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GONZO WEEKLY #353/4: Melanie Jane

Some weeks ago I introduced you to a young lady called Melanie. No, not the “ brand-new pair of rollerskates“ girl, but an immensely talented and interesting singer/songwriter from the north of England. As so many things in my life I’ve done over the past 20 years, my discovery of this fragile but irresistible talent was down to my old mate David Curtis, himself quite well known as a singer and songwriter, and currently performing with a band called Auld Man’s Baccie that has taken one of the most hackneyed and overdone musical genres - da bloooze - and made it relevant for what Kevin Ayers described as our “insane times”.

Apparently Auld Man’s Baccie and Melanie Jane were on the same bill recently, and he was so impressed with her fragile neopsychedelic music, that they made friends on Facebook, and then he almost immediately passed her on to me.

I saw what he was impressed that once, and have made it my task over the intervening weeks to spread the word about this remarkable young lady who performs solo and also with a band called Emerald Stone. My days of soliciting young ladies for their telephone number were over many years ago, and in these days of “#Me Too” I, like many men, find it increasingly embarrassing to go about one’s daily business, which if you are a journalist does involve approaching total strangers and asking questions about their lives. Much though I dislike it, Facebook Messenger has become an invaluable tool for us journo types, and so, over a period of a couple of weeks, we had several conversations and I learned more about Melanie Jane and her music. There is something particularly English about her and her art, because despite the fact that her chosen genre is one that came out of San Francisco with flowers in its hair, she is first and foremost a girl from the North Country, and long may she remain so. It is very much a cottage industry, with her and her colleagues doing all the things that need to be done themselves. She writes the songs, plays the songs, and films and edits the videos, and despite the fact that she is performing within a genre that has not been part of the mainstream since about 1967, she somehow manages to make it seem relevant and contemporary.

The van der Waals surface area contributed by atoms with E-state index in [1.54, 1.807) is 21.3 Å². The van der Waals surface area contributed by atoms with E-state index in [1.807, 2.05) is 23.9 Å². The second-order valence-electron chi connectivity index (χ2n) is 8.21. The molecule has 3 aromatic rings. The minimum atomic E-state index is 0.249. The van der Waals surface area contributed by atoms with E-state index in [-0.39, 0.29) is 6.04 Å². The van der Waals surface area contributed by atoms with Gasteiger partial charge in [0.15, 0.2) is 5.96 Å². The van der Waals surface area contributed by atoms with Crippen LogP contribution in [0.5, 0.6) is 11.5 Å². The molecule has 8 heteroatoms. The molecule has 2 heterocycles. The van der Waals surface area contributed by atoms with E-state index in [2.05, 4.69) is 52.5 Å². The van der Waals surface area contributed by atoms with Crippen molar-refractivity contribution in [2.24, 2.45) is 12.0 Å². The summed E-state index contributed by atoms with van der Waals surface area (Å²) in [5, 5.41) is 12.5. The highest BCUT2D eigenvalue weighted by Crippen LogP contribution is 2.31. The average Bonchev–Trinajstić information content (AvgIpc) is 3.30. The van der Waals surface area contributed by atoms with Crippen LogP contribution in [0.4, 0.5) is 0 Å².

So, after having plotted to give her the front cover of Gonzo Weekly  for several issues now, I have finally managed to do so, and the only thing that remained was to telephone her for a chat…


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